How to Turn the Pandemic into an Opportunity for the Silver Economy
The lockdown and social distancing measures required by the COVID-19 crisis present an opportunity to accelerate the digitization of a major economic segment that has been financially excluded and lacks innovation.
The so-called “silver economy” refers to the economic activity, consumption, and finances of older population segments, those who are approaching old age, between 55 and 65 years of age, as well as the segments already retired (over 65 years). Many are still heavily involved in the world of business and entrepreneurship, small or large, and may require a micro-loan to open a store or start a self-employed project at home.
According to UN estimates, population growth in most countries in Latin America and the Caribbean (LAC) is running at an annual clip of between 0% and 1%, similar to that of wealthier regions. Similarly, the number of people aged 65 or over in the region will increase from 56.4 million in 2019 to more than 144 million in 2050, which indicates the scale of the problem — and the opportunity.
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Techno-phobia in older adults seems to be going away. In recent years, the use of technology has risen by a factor of two or three depending on the age range. According to a Pew Research Center survey of U.S. adults, 68% of Baby Boomers (55 to 73) and 40% of those belonging to the Silent Generation (74 to 91) own smartphones, a significant increase in the last decade. This number is 90% for Generation X, who in a few years will be the ones who are part of the silver economy.
The digital financial inclusion of this population segment is a pending issue all over the world, but more so in LAC economies. According to the indicators shown below, the penetration of bank credit in the selected countries is 17% (15% excluding Uruguay) for the population over 60 years of age. With the exception of Brazil and Uruguay, all countries show less access to credit by the elderly population.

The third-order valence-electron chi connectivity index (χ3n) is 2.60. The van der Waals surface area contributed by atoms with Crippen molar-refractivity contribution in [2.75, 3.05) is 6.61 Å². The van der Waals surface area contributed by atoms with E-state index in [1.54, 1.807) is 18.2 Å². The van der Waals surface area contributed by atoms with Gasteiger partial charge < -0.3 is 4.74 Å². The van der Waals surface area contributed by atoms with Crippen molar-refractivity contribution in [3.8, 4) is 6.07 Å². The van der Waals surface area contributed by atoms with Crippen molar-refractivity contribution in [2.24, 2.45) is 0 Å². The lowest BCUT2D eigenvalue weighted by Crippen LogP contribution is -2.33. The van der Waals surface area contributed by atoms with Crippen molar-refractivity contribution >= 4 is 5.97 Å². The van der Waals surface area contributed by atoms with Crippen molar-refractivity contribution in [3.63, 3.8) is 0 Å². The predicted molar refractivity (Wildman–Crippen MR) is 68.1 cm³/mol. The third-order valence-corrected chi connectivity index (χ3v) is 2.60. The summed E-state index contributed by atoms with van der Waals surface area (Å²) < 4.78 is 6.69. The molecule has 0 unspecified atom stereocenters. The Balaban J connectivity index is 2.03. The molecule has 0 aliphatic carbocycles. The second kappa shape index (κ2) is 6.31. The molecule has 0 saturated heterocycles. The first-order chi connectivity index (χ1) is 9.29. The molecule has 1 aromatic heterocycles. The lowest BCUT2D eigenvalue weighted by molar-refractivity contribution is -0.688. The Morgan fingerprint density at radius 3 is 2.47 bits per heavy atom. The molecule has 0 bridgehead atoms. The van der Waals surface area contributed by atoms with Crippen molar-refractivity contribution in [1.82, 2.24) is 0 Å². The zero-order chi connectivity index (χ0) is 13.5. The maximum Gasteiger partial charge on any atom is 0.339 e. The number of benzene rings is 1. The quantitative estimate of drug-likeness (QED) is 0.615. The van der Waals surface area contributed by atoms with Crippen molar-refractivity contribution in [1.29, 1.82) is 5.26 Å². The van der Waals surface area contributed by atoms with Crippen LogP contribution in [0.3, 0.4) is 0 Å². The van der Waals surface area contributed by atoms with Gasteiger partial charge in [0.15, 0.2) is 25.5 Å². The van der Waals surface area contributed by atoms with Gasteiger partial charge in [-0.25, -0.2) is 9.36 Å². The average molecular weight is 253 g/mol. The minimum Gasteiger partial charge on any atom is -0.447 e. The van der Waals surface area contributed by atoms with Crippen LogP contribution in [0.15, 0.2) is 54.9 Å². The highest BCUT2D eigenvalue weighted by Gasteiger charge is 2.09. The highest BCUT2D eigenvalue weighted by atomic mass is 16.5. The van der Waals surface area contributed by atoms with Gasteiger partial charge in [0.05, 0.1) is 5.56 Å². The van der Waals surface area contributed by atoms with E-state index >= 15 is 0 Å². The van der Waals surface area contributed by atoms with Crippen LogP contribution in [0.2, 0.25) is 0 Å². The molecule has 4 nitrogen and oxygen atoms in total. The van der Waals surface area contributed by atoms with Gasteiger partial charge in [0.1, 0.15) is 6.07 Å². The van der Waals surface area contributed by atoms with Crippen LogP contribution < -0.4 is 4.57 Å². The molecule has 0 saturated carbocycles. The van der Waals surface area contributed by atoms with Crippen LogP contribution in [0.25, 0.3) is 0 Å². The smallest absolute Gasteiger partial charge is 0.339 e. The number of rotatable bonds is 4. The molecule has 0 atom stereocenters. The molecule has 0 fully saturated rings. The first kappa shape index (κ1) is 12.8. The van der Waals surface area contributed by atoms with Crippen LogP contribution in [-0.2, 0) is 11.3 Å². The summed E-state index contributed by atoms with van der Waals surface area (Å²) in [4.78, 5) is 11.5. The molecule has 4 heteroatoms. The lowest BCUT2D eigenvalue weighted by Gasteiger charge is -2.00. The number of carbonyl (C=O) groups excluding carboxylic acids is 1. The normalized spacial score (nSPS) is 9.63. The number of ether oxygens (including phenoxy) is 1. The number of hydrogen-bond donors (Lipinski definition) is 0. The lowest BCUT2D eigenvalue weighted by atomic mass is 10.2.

Long queues in bank branches, with people waiting to collect their pension, pay bills or withdraw small amounts of money, are still a frequent sight. In this context, it's key to promote the use of virtual channels, transactional products and digital payment / collection methods, such as debit, credit and prepaid cards.
The pandemic has accelerated the use of digital media for transfers and payments for services. In the first three months since the start of mandatory social distancing policies in LAC, early estimates show increases of more than 70% in the use of payments for services digitally and 60% in transfers.
The need to increase the supply of digital products takes on greater relevance during the COVID-19 crisis as it fits perfectly with government efforts to reduce the circulation of people and cash movements; in fact, it even becomes a business opportunity.
Caja de Compensación Los Héroes in Chile, a nonprofit corporation that is part of the country’s social security system, is spearheading a pioneering project that aims to seize this opportunity.
Caja Los Héroes provides services to beneficiaries of Chile’s Social Security Institute and pensioners with private retirement funds. It also pays subsidies and grants credit to its members, among other social services. It records the highest number of social benefit payments in the country. Its 178 branches process 2.4 million payments to beneficiaries every month, and serve 700,000 pensioners.
In June, Caja Los Héroes received $50 million worth of financing from IDB Invest to support efforts to financially include the elderly. The project involves a technical assistance package that includes the creation of a digital financial education program seeking to increase the use of digital financial products and services, such as non-face-to-face collections and payments, amid older adults.
The IDB Invest project complements the digital transformation plan that Caja Los Héroes launched before the pandemic. The current health situation has represented an incentive to accelerate this transformation, which consisted in the creation of new transactional and digital products, such as prepaid cards and virtual accounts. So far this year, Caja Los Héroes has issued 77,000 prepaid cards to pensioners.
Innovation + Inclusion + Digitization. These three concepts go hand in hand when it comes to achieving a disruptive change in the finances of older adults. The silver economy represents an opportunity for both traditional and technology-based intermediaries. Fintechs, banks, savings banks, governments, regulators: the effort and cooperation of all these actors is needed to foster innovation, promote inclusion, and accelerate the financial digitization of the elderly.■
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